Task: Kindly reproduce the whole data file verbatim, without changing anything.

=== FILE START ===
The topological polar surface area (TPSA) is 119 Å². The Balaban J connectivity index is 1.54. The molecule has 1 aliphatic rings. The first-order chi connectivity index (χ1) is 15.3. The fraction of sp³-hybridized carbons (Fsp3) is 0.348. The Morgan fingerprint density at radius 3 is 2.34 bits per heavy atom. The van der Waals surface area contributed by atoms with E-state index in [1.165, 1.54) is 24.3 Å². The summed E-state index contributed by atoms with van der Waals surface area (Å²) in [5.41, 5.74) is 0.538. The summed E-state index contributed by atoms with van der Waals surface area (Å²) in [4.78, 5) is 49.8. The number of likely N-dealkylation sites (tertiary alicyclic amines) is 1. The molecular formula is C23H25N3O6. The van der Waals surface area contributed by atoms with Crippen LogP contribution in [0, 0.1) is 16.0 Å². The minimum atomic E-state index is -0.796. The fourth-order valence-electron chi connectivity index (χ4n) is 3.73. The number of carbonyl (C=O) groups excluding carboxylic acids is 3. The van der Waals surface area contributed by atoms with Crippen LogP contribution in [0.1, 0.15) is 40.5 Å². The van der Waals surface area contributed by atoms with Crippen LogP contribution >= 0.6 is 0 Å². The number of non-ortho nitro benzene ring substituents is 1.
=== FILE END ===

The topological polar surface area (TPSA) is 119 Å². The Balaban J connectivity index is 1.54. The molecule has 1 aliphatic rings. The first-order chi connectivity index (χ1) is 15.3. The fraction of sp³-hybridized carbons (Fsp3) is 0.348. The Morgan fingerprint density at radius 3 is 2.34 bits per heavy atom. The van der Waals surface area contributed by atoms with E-state index in [1.165, 1.54) is 24.3 Å². The summed E-state index contributed by atoms with van der Waals surface area (Å²) in [5.41, 5.74) is 0.538. The summed E-state index contributed by atoms with van der Waals surface area (Å²) in [4.78, 5) is 49.8. The number of likely N-dealkylation sites (tertiary alicyclic amines) is 1. The molecular formula is C23H25N3O6. The van der Waals surface area contributed by atoms with Crippen LogP contribution in [0, 0.1) is 16.0 Å². The minimum atomic E-state index is -0.796. The fourth-order valence-electron chi connectivity index (χ4n) is 3.73. The number of carbonyl (C=O) groups excluding carboxylic acids is 3. The van der Waals surface area contributed by atoms with Crippen LogP contribution in [0.1, 0.15) is 40.5 Å². The van der Waals surface area contributed by atoms with Crippen LogP contribution >= 0.6 is 0 Å². The number of non-ortho nitro benzene ring substituents is 1.